Can Community Successfully Heal Mental Illness?


LONGMEADOW, Massachusetts — Mental Illness is an incredibly complex group of conditions and diseases that is difficult to treat over a long period of time, particularly in resource-poor settings and rural areas. Despite these obstacles, developments in treatment ideology could benefit both communities and patients.

According to the World Health Organization’s (WHO) 2013 – 2020 Mental Health Action Plan, one in four people will be affected by a mental health disorder at some point in their life. Suicide is the second leading cause of death among young people, claiming 900,000 lives annually. By 2030, depression will be the leading cause of disease burden globally.

In addition to this mounting epidemic, poverty and mental illness are closely intertwined. People of the lowest socioeconomic status are eight times more likely to suffer from schizophrenia, and about 80 percent of people with serious mental disorders in developing countries do not receive treatment. Poverty can contribute to mental health degradation, which further entrenches poverty. So how can societies heal mental illness?

Community-Based Rehabilitation (CBR) has been a therapeutic method for treating various disabilities since the 1970s. The principle of CBR is to improve quality of life for patients, ensure their participation in the community and preserve the health of the community as a whole. The program is specifically designed to combat the cyclical nature of poverty and disabilities, including mental illness. It is a highly-coordinated approach which utilizes government workers, health professionals, family members, religious leaders and educational partners.

CBR functions as a preventative measure to stop the effect of community ailments such as violence, poverty, neglect and sexual abuse (various determinants of mental health). CBR focuses on changing the stigma associated with mental illness, ensuring the basic rights of patients, fortifying social networks to prevent gender discrimination, substance abuse or domestic unrest, and advocate for evidence-based school programs that reduce violence and gender discrimination. Working alongside partners like NGOs or youth groups is key to gaining support from the community in order to heal mental illness. The evidence supporting the effectiveness of these programs is well-documented.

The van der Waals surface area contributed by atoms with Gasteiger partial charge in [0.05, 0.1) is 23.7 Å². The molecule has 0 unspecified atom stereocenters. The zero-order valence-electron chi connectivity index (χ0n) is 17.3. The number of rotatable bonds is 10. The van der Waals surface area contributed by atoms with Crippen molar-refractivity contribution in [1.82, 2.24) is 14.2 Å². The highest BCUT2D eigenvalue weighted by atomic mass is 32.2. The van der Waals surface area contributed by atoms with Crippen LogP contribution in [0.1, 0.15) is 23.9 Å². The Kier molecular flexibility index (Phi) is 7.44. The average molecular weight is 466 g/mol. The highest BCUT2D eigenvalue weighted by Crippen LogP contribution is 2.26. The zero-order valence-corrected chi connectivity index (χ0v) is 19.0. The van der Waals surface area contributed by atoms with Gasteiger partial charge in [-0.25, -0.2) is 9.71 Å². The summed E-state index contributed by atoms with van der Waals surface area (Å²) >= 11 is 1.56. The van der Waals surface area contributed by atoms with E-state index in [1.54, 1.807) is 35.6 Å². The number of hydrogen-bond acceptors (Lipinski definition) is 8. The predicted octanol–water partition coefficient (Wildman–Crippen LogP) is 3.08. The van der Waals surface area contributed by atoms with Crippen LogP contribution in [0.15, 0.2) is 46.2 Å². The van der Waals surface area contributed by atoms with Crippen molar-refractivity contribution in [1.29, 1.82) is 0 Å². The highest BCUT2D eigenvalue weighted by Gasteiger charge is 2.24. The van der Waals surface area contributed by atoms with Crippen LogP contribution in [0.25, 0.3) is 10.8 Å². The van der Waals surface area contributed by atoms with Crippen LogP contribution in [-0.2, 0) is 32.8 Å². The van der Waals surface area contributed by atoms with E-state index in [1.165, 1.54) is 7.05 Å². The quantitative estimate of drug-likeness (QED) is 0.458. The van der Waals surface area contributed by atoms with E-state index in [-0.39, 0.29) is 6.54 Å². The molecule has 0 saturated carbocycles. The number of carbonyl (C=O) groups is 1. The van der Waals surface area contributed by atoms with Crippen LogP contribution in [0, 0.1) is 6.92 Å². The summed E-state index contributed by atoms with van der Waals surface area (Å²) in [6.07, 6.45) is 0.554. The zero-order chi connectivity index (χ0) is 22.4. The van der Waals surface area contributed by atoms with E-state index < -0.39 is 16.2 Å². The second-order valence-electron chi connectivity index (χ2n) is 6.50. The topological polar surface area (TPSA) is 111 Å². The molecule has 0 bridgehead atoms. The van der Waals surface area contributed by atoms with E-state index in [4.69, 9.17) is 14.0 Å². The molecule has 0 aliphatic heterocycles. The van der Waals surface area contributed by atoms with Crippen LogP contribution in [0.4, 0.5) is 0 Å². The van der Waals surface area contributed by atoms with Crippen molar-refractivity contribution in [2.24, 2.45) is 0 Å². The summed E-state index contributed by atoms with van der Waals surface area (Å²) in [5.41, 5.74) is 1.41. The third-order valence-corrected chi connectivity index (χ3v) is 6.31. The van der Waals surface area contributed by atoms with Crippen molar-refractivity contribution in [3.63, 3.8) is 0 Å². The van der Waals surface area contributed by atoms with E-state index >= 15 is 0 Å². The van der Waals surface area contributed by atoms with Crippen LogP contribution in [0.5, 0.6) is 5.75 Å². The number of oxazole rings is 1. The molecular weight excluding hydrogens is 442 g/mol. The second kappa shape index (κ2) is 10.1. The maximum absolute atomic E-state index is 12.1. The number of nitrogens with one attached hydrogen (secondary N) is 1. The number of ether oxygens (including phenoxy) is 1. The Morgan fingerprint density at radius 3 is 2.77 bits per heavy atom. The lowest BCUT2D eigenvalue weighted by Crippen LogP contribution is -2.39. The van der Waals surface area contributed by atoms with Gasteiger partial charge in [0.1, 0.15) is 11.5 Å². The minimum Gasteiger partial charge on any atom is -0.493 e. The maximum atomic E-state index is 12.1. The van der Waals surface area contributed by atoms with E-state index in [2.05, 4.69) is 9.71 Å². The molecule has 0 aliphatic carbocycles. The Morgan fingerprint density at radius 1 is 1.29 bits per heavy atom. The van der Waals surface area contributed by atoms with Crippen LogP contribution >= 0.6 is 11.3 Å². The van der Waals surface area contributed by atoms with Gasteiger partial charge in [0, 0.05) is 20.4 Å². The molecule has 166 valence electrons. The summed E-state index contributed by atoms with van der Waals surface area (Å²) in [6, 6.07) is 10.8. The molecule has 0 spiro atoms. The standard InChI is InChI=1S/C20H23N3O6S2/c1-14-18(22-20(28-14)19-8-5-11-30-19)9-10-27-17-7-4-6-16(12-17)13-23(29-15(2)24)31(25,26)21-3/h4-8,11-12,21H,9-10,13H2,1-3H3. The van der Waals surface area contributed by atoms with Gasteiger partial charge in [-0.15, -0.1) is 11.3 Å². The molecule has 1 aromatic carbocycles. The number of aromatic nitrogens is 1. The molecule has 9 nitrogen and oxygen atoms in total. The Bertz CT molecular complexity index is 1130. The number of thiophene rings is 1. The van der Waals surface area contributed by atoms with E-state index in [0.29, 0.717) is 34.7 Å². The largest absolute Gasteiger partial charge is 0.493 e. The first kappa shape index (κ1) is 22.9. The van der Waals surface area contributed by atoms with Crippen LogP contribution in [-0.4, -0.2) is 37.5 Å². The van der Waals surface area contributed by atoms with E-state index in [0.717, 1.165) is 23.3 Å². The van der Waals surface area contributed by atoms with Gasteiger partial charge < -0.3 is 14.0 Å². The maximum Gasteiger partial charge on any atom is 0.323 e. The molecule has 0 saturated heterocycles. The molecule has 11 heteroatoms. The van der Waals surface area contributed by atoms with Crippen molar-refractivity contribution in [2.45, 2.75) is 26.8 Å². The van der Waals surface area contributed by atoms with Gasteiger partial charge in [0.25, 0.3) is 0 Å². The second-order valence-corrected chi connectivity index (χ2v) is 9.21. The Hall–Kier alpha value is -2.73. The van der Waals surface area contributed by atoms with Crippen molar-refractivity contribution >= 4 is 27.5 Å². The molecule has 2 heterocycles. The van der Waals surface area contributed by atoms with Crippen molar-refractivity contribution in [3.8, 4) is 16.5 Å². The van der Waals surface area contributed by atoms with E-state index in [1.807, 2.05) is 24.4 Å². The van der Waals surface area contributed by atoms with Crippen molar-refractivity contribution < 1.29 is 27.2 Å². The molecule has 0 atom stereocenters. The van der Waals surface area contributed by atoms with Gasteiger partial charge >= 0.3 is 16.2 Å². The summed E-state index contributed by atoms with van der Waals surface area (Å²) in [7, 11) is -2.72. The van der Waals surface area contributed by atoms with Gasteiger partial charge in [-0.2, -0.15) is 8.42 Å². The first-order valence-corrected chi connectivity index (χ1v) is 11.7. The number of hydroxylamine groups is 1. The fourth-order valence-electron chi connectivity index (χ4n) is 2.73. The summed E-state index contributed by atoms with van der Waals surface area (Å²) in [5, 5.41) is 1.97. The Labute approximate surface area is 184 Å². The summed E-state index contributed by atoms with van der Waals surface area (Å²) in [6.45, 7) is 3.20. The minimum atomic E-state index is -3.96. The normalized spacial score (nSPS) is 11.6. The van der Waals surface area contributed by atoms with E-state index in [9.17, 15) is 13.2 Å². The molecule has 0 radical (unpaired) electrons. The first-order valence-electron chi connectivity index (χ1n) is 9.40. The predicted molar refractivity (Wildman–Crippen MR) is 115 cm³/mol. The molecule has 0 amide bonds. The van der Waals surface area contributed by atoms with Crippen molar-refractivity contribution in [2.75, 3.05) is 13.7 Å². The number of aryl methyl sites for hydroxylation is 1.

Evidence shows that CBR can help heal mental illness in resource-poor regions. In Jamaica, one project aided economically disadvantaged mothers in providing early stimulation for newborns and infants, which yielded higher self-esteem levels and fewer teenagers leaving school in later years. BasicNeeds Ghana is an organization that provides enhanced mental health training to traditional healers, who are responsible for 75 percent of initial visits in Ghana regarding mental health.

One program in rural India showed a statistically significant difference in compliance and health outcomes for men who participated in a CBR intervention compared to the group receiving traditional outpatient care. Problem Management Plus, a WHO intervention enacted by community health workers, showed positive results for reducing anxiety, depression and post-traumatic stress disorder in conflict zones in Pakistan.

The potential for this philosophy of healing is profound. Perhaps the best way to convey the importance of this work is through a personal story of recovery found in the Pyschiatric Rehabilitation Journal:

“To me, being recovered means feeling at peace, being happy, feeling comfortable in the world and with others, and feeling hope for the future. It involves drawing on all my negative experiences to make me a better person. It means not being afraid of who I am and what I feel. It is about being able to take positive risks in life. It means not being afraid to live in the present. It is about knowing and being able to be who I am.”

Patrick Tolosky

Photo: Flickr


About Author

Patrick Tolosky

Patrick is a writer for The Borgen Project from Longmeadow, MA. He studied Spanish at Bates College in Maine while also taking the classes necessary for medical school. After graduation, Patrick spent the summer of 2015 working in Peru as a result of being awarded a Davis Projects for Peace Grant to build a Hampi Wasi, or Medical Clinic, with the Q’eros people. The following year, he lived in Madrid while teaching English through the Fulbright U.S. Student Program. Patrick is currently pursuing a career in medicine. He believes that empowerment through health is one of the strongest avenues for social change.

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